The heady concoction of euphoria and uncertainty post-loktantra has created a political high. We have leaders coming above ground and fire-brand interviews have dogged the print and the electronic media. The task of seeking pocket money from India is over and so is testing the strength of parliament through a plethora of political resolutions. However, no one still knows where the economic agenda stands.
Are we as a country going to shun the right to property? Is a distinction between inherited wealth and acquired wealth going to be made and taxed differently? Are we going to be so pro-labour that enterprises may just choose to shut down? Are we going to reform tax laws? Are we going to have authorities that will help companies exit through the new insolvency act? Are private social service delivery institutions in healthcare or education going to be allowed?
Are we going to leave prices of petroleum products to the market or will the state continue to bear losses? Are we going to allow boosting private capital through state-of-art capital markets? Are we going to signal that earning money is good or bad? Are we going to work towards having a better company registrar's office? Do we have an agenda for the multilaterals and the bilaterals to look at and decide where to help? Are we going to pursue a decentralised fiscal policy or a centralised one? Are we going to allow Nepali companies to raise capital outside Nepal and become trans-regional or global players? Do we have a plan to heal the wounds of the families and dependents of 13,000 plus people killed during the past ten years?
The questions can fill pages and as this Beed continues to raise them in this column every fortnight, perhaps there are no answers. Pushpa Kamal Dahal's reference to darkness and the appalling state of affairs at his first legit appearance hopefully extends beyond the symbolic light bulb. We are yet to hear him speak on an economic agenda, we are yet to understand the key ten economic issues that the Maoists would like to see implemented. He has an opportunity to emerge as the Buddhadeb Bhattacharya of Nepal but will he choose that or go the Prakash Karat way?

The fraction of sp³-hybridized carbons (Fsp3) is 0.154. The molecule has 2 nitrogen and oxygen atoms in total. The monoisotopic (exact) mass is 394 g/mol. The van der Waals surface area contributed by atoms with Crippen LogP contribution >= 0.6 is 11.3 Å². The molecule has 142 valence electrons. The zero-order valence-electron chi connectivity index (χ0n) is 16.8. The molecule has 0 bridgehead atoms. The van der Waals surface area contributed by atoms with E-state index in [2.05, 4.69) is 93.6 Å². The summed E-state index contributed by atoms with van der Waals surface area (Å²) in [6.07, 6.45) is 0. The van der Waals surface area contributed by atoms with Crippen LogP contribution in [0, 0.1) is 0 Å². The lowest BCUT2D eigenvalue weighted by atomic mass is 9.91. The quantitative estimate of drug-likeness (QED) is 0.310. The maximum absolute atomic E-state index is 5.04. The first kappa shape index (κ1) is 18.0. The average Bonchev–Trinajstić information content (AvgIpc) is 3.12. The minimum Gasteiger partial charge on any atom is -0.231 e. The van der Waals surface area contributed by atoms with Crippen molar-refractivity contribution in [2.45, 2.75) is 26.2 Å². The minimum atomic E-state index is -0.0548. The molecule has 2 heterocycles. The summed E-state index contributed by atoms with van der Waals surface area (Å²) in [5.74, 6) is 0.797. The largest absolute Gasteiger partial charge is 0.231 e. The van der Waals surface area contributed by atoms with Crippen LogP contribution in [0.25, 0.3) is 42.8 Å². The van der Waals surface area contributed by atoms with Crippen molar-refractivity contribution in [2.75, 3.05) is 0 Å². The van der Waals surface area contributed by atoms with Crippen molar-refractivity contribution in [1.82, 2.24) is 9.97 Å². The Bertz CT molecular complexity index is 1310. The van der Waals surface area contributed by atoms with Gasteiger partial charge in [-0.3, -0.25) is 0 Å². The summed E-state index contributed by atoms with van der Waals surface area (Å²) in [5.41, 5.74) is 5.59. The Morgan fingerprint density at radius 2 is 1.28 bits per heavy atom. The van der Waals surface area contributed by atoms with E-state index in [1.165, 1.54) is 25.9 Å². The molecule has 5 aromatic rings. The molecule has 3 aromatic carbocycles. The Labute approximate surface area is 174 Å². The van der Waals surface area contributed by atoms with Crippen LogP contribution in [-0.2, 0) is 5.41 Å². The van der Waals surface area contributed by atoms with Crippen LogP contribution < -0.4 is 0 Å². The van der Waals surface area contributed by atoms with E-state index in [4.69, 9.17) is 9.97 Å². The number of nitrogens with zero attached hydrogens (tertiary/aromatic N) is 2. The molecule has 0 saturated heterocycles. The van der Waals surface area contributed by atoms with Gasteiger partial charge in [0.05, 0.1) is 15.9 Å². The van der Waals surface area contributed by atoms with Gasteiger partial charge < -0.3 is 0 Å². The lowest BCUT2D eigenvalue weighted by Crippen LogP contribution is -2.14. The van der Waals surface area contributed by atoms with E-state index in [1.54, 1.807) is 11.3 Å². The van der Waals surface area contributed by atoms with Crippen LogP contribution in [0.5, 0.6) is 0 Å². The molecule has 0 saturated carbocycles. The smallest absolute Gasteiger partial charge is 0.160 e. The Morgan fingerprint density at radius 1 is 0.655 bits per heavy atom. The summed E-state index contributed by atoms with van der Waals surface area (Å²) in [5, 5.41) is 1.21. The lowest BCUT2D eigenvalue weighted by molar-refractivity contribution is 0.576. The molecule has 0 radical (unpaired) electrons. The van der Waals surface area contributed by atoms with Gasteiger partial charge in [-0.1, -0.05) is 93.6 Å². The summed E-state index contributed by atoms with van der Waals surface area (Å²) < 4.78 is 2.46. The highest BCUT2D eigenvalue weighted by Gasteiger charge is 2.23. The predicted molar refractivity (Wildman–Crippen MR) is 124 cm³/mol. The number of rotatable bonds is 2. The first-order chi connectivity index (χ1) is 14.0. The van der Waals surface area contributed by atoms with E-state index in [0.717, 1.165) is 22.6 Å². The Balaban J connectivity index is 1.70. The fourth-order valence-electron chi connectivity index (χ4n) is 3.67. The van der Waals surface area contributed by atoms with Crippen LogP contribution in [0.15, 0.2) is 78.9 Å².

The past 50 years has shown how we have never had an economic agenda and continued to squander economic opportunities. It began with adopting a half-baked-faulty-Nehruvian model and till recent times a completely anti-enterprise labour law that killed productivity and comparative advantage. Economics have just been paragraphs in election manifestos, which are nothing better than lip service. The multilaterals and bilaterals have chosen to fill in with a constantly changing set of priorities that shifted with the people who arrived to fill their 'hardship' positions in Nepal. Billions of dollars of assistance have resulted in very little positive intervention. The private sector ,which should have filled the vacuum by providing thought ful leadership, has been more interested in politics, be it via the plethora of trade bodies or through a direct role in governments.
We need to create economic prosperity. We need more millionaires and billionaires to create more jobs, tax revenues, opportunities and philanthropy. We need an economic agenda that allows creation of wealth without being shameful about it. If there was no Bill Gates, there would have been no foundation, therefore no dollars pouring into the needy sections of the world.
If there is no wealth there will be nothing to be shared so the issue of inclusion and inequality will be meaningless. All debates on an empty stomach are useless. Hopefully Nepal will not have to continue this debate in tourist-less hotels or in the dark tents of a poor country.